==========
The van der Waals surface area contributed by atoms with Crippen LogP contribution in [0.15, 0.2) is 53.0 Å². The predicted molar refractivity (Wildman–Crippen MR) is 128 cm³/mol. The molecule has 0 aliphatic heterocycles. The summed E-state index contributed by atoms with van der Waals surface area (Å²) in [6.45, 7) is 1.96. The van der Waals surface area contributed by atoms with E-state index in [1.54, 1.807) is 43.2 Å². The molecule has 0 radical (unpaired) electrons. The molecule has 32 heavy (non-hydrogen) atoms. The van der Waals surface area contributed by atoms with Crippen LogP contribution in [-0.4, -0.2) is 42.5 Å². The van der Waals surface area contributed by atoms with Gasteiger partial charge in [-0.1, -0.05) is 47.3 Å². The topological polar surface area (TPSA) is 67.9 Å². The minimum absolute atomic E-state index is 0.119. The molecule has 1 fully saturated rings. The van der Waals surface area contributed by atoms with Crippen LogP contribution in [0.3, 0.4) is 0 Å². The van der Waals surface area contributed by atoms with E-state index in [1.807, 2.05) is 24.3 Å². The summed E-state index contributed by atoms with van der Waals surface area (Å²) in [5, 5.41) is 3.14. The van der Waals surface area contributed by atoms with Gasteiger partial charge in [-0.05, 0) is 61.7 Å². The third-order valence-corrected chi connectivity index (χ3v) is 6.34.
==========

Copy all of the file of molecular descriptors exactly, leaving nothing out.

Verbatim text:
The van der Waals surface area contributed by atoms with Crippen LogP contribution in [0.15, 0.2) is 53.0 Å². The predicted molar refractivity (Wildman–Crippen MR) is 128 cm³/mol. The molecule has 0 aliphatic heterocycles. The summed E-state index contributed by atoms with van der Waals surface area (Å²) in [6.45, 7) is 1.96. The van der Waals surface area contributed by atoms with E-state index in [1.54, 1.807) is 43.2 Å². The molecule has 0 radical (unpaired) electrons. The molecule has 32 heavy (non-hydrogen) atoms. The van der Waals surface area contributed by atoms with Crippen LogP contribution in [-0.4, -0.2) is 42.5 Å². The van der Waals surface area contributed by atoms with Gasteiger partial charge in [-0.1, -0.05) is 47.3 Å². The topological polar surface area (TPSA) is 67.9 Å². The minimum absolute atomic E-state index is 0.119. The molecule has 1 fully saturated rings. The van der Waals surface area contributed by atoms with Crippen LogP contribution in [0.3, 0.4) is 0 Å². The van der Waals surface area contributed by atoms with E-state index in [1.807, 2.05) is 24.3 Å². The summed E-state index contributed by atoms with van der Waals surface area (Å²) in [5, 5.41) is 3.14. The van der Waals surface area contributed by atoms with Gasteiger partial charge in [-0.05, 0) is 61.7 Å². The third-order valence-corrected chi connectivity index (χ3v) is 6.34.